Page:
Sami Rohr Prize for Jewish literature lauds nonfiction in virtual award ceremony

This year's winner was Menachem Kaiser for his book Plunder, which details the author's experience with his Holocaust-survivor grandfather's former battle to reclaim the family's apartment in Poland.

 Menachem Kaiser documents his journey in “Plunder." (photo credit: BEOWULF SHEEHAN/HOUGHTON MIFFLIN HARCOURT VIA JTA)
Menachem Kaiser documents his journey in “Plunder."
(photo credit: BEOWULF SHEEHAN/HOUGHTON MIFFLIN HARCOURT VIA JTA)

Menachem Kaiser, author of Plunder: A Memoir of Family Property and Nazi Treasure, was awarded on Monday the prestigious Sami Rohr Prize for Jewish Literature.

The prize is given in association with the National Library of Israel. It was established by Sami Rohr's three children to honor their father and his deep love of Jewish learning.

 Sami Rohr (credit: Courtesy of Sami Rohr Prize) Sami Rohr (credit: Courtesy of Sami Rohr Prize)

The $100,000 prize is granted annually, for non-fiction and fiction in alternating years, to an emerging writer who demonstrates the potential for continued contribution to the world of Jewish literature.

Kaiser’s book tells the story of his Holocaust-survivor grandfather’s former battle to reclaim the family’s apartment building in Sosnowiec, Poland.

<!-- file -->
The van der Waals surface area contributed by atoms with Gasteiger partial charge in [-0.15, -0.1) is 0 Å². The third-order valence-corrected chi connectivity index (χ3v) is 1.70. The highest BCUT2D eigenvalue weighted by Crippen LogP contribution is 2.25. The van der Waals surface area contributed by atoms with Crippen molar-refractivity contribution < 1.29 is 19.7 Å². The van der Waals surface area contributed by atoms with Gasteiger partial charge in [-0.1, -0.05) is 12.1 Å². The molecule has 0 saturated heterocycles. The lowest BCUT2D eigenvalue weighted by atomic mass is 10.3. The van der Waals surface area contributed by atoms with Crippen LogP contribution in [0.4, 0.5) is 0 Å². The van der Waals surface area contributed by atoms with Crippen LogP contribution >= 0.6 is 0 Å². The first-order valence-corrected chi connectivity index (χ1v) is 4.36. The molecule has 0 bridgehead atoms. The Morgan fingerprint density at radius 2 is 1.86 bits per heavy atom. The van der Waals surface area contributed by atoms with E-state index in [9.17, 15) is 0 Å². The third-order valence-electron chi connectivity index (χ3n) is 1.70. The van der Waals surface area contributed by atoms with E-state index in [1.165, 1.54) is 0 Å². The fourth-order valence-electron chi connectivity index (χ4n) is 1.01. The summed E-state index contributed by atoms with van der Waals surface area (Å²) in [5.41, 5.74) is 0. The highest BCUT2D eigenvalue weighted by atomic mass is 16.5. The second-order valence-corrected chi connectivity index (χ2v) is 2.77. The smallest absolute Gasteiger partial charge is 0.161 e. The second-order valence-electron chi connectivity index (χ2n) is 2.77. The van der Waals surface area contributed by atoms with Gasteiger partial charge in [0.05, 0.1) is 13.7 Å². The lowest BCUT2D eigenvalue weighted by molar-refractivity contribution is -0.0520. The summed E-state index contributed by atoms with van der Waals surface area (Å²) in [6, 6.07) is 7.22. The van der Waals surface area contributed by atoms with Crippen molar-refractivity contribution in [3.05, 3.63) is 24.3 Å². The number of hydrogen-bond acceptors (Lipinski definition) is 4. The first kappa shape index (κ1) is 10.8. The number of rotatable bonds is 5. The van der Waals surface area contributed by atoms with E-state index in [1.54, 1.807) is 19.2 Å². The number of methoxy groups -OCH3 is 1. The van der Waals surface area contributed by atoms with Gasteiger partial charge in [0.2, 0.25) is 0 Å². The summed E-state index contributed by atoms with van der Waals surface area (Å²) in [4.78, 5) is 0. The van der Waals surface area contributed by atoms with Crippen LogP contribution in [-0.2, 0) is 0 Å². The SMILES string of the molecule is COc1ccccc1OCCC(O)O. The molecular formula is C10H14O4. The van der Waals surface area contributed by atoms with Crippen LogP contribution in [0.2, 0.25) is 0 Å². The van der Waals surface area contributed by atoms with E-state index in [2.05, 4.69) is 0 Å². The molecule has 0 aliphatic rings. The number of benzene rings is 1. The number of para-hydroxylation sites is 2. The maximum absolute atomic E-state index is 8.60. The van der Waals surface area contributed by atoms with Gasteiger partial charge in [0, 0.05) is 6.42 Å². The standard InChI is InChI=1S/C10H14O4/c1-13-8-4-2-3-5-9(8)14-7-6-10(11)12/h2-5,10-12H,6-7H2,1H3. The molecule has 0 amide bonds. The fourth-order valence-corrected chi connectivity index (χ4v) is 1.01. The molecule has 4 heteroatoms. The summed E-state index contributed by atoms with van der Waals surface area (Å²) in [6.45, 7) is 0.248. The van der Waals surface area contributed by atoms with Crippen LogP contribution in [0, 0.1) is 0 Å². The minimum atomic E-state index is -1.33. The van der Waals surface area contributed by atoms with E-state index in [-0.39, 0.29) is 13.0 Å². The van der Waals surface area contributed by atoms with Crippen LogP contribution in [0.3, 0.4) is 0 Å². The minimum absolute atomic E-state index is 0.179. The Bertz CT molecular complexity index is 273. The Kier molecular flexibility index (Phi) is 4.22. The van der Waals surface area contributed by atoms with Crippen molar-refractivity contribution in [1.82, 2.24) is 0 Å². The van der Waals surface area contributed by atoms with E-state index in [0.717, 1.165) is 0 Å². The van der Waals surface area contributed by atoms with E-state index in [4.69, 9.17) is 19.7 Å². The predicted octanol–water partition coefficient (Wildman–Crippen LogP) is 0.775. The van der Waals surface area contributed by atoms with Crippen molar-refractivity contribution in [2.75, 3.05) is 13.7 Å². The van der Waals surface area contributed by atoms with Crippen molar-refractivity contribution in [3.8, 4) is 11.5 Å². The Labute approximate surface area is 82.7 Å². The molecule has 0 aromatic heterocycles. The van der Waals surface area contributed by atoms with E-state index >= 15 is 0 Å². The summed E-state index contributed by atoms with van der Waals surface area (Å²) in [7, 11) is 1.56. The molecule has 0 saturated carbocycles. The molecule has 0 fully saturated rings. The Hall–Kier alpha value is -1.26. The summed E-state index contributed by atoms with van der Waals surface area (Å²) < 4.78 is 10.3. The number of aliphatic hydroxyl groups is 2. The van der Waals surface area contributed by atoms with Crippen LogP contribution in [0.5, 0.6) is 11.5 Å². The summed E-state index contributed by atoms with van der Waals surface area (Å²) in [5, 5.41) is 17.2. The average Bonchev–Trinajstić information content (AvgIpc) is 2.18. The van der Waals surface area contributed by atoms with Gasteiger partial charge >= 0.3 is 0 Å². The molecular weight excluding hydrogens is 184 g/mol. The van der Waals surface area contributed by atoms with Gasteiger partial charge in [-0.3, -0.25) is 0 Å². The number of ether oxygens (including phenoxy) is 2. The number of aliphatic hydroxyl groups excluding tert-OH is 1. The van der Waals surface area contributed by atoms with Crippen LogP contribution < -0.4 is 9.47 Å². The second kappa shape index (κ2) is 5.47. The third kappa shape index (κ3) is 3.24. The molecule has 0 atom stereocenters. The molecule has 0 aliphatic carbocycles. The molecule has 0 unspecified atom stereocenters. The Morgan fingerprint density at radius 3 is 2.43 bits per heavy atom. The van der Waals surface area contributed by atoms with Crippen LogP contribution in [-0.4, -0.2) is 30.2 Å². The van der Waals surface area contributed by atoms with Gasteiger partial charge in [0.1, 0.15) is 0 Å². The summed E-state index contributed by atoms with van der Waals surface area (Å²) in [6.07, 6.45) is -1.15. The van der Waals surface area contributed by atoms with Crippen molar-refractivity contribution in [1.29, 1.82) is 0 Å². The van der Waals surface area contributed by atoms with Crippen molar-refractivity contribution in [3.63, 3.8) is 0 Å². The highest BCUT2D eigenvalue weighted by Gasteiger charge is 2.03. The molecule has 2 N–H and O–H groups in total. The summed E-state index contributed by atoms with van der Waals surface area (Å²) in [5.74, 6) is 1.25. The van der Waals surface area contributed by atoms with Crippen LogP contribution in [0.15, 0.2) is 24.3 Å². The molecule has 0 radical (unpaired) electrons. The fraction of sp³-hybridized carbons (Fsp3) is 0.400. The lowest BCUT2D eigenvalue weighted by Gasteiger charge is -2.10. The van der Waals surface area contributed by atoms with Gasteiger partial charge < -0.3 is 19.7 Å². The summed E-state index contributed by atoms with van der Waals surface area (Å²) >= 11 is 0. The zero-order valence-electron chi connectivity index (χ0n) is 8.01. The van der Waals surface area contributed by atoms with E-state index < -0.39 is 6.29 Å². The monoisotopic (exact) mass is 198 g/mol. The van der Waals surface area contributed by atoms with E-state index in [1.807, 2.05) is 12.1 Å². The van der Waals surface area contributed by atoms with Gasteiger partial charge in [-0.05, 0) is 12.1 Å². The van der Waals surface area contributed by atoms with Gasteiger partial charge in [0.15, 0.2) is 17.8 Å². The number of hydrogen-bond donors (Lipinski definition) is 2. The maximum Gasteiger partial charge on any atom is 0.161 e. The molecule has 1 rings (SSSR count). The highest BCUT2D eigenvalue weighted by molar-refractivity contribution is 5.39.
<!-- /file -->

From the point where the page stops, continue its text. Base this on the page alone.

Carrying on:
"It is presented to an author as well as to the author's book. It must be someone who is at the start of his or her career and who also makes a good spokesperson for Jewish life, culture and literature."

Rabbi David Wolpe

The award was presented in an online ceremony, moderated by Rabbi David Wolpe.

“What makes this different from other literary prizes,” Wolpe said, “is that it is presented to an author as well as to the author’s book. It must be someone who is at the start of his or her career and who also makes a good spokesperson for Jewish life, culture and literature.”

Three other writers were recognized as finalists.

The 2022 Sami Rohr Prize finalists are:

Ayala Fader, author of Hidden Heretics: Jewish Doubt in the Digital Age, a revealing look at Jewish men and women who secretly explore the outside world while remaining in their ultra-Orthodox religious communities.

Danny Adeno Abebe, author of From Africa to Zion, an insider’s perspective on the Ethiopian-Israeli immigrant experience.

Eylon Levy, translator of From Africa to Zion, is the first finalist in that category in the history of the Sami Rohr Prize.